Mixing 808s with SSL’s Drumstrip
This tip comes from the talented producer and YouTuber Sean Divine. In this video, Sean dives into the Solid State Logic Drumstrip and shows how he uses it to mix his drum tracks. The entire line of Solid State Logic plug-ins are designed to allow you to focus on the mix while giving you all the harmonics and tonal characteristics of the Solid State Logic mixing desk.
In this video, Sean Divine starts with a rather weak sounding drum loop and uses the Solid State Logic Drumstrip to enhance the low end, the high end, and work on the transients to have the drums cut through the mix. In this demo, Sean walks through the process using a kick, snare, and a clap track. Included at the bottom are links to presets using the same panel controls that Sean dialed in, which work for drums in all genres of music from trap drums to techno percussions.
With the kick track, we start with the low frequency enhancer and the transient shaper to add punch and control. Sean set the frequency to bet enhanced to around 70-75h, which you want to have tuned to the fundamental frequency that the kick is sitting at. Increasing the drive adds harmonics to the selected frequency range, which is why dialing in the frequency is so important. Adding harmonics to the low or high end enhancers via the drive knob makes the sound more full and impactful, especially with percussive elements.
Next Sean moves to the transient shaper module, which controls the timing of the drum hits and shapes the envelope of the sound. Sean left the speed near zero to keep the timing of the kick close to the original recording, but the amount of the transient shaper was increased to around 30% with a gain reduction of around -3db to keep the levels consistent with the recording.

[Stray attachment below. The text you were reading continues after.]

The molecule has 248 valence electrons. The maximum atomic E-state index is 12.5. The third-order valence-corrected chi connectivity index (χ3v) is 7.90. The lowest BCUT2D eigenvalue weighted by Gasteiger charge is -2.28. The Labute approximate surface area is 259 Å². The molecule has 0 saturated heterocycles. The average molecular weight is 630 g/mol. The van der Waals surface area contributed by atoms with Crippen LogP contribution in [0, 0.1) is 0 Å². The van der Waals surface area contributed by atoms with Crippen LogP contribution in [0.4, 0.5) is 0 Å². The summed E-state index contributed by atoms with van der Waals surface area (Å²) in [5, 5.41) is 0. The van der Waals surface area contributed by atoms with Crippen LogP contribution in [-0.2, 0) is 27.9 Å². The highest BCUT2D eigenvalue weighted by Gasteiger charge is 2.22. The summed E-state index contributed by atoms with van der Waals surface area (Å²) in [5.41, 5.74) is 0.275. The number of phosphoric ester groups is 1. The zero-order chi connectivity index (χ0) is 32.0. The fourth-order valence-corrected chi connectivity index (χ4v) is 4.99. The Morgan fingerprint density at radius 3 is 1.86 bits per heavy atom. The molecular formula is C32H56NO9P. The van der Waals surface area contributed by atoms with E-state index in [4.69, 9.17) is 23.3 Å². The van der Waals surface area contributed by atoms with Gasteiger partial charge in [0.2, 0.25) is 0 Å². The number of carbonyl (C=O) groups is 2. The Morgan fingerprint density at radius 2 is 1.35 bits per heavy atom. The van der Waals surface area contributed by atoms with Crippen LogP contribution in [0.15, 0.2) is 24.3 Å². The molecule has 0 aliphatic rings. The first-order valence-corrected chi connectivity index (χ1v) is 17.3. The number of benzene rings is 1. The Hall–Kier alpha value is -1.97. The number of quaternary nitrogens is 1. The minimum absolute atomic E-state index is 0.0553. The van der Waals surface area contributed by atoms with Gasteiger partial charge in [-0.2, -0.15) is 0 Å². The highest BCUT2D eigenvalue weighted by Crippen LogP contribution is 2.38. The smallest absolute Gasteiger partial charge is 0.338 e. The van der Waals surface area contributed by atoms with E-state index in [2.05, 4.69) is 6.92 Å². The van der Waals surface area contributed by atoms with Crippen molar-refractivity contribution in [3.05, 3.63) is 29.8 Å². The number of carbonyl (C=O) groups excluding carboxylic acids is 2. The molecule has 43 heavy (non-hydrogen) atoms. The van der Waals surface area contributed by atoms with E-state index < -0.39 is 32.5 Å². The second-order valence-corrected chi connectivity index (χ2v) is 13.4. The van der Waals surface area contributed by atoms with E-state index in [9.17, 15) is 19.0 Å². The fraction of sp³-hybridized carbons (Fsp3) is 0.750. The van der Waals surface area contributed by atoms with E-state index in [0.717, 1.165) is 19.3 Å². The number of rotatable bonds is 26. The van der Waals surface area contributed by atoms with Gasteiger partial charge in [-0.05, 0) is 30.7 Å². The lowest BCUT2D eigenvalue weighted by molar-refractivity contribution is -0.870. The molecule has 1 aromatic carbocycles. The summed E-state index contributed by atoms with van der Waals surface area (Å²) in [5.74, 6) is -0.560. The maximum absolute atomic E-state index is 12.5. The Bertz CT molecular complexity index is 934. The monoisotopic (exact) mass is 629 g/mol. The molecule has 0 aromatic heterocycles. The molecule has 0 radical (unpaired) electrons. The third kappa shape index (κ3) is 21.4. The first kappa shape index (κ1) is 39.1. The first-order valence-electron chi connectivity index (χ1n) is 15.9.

For the snare track, again Sean we first dial in the low frequency enhancer module in Drumstrip. The low drive was set around 7 to really add harmonics and the effect applied was set to about 20% (which is essentially a dry/wet knob for the individual modules). The frequency selected was the maximum for the low frequency enhancement at 250hz.
For the snare, Sean also uses the high frequency enhancer to add sizzle. The high frequency enhancer’s frequency was set to around 8khz for the top end of the snare drum. The amount was set around 15% and the drive was increased to around 5 to have it cut through the mix. With the transient shaper, the speed was decreased by about 30% because there is already a snappy sound to the attack (increasing the knob towards 1 decreased the attack speed by increasing the envelope time). The amount was set around 25% with the gain was left as is.
For the clap track, Sean used both the low and high frequency enhancers again, but also using the very unique listen mic compressor module with everything set to max. The Listen Mic Compressor really squashed sound increasing the tail space. Laying that behind the main snare helps fill the spectrum of the mix.
Try out using this approach to mixing your drums to add impact and punch in the mix with the harmonic drive control, while at the same time using the transient shaper to space out the attack hits across the different instrument tracks. You can download the presets with the same panel settings that Sean Divine dialed in here! The Solid State Logic plug-ins are designed to be pushed to the limits just like the classic Solid State Logic desk. Get creative, try things out, and trust your ears!
More Audio Examples with Drumstrip